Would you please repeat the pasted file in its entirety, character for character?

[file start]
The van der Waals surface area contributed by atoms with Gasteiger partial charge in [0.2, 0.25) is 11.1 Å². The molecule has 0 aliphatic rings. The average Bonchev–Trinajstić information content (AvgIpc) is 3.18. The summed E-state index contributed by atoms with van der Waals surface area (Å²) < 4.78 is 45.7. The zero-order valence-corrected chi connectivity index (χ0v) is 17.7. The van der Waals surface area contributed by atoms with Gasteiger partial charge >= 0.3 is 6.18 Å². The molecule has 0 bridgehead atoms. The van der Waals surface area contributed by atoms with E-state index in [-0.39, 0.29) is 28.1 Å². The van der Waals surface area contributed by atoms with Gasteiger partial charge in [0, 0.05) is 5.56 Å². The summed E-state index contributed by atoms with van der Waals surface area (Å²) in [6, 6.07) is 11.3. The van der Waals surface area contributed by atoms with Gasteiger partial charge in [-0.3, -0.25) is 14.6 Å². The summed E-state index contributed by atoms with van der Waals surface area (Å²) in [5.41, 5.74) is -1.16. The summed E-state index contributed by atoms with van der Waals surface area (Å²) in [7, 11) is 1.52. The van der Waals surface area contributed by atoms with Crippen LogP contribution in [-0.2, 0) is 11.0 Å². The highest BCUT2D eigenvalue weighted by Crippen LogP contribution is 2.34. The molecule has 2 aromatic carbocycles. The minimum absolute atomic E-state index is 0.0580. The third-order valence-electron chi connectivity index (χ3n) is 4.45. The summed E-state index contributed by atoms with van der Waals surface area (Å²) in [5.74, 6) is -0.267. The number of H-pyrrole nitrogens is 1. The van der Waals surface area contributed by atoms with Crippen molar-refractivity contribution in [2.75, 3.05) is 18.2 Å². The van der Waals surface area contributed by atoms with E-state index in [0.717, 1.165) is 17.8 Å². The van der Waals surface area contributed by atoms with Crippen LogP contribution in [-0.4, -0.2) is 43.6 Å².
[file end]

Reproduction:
The van der Waals surface area contributed by atoms with Gasteiger partial charge in [0.2, 0.25) is 11.1 Å². The molecule has 0 aliphatic rings. The average Bonchev–Trinajstić information content (AvgIpc) is 3.18. The summed E-state index contributed by atoms with van der Waals surface area (Å²) < 4.78 is 45.7. The zero-order valence-corrected chi connectivity index (χ0v) is 17.7. The van der Waals surface area contributed by atoms with Gasteiger partial charge >= 0.3 is 6.18 Å². The molecule has 0 bridgehead atoms. The van der Waals surface area contributed by atoms with E-state index in [-0.39, 0.29) is 28.1 Å². The van der Waals surface area contributed by atoms with Gasteiger partial charge in [0, 0.05) is 5.56 Å². The summed E-state index contributed by atoms with van der Waals surface area (Å²) in [6, 6.07) is 11.3. The van der Waals surface area contributed by atoms with Gasteiger partial charge in [-0.3, -0.25) is 14.6 Å². The summed E-state index contributed by atoms with van der Waals surface area (Å²) in [5.41, 5.74) is -1.16. The summed E-state index contributed by atoms with van der Waals surface area (Å²) in [7, 11) is 1.52. The van der Waals surface area contributed by atoms with Crippen LogP contribution in [-0.2, 0) is 11.0 Å². The highest BCUT2D eigenvalue weighted by Crippen LogP contribution is 2.34. The molecule has 2 aromatic carbocycles. The minimum absolute atomic E-state index is 0.0580. The third-order valence-electron chi connectivity index (χ3n) is 4.45. The summed E-state index contributed by atoms with van der Waals surface area (Å²) in [5.74, 6) is -0.267. The number of H-pyrrole nitrogens is 1. The van der Waals surface area contributed by atoms with Crippen molar-refractivity contribution in [2.75, 3.05) is 18.2 Å². The van der Waals surface area contributed by atoms with E-state index in [0.717, 1.165) is 17.8 Å². The van der Waals surface area contributed by atoms with Crippen LogP contribution in [-0.4, -0.2) is 43.6 Å².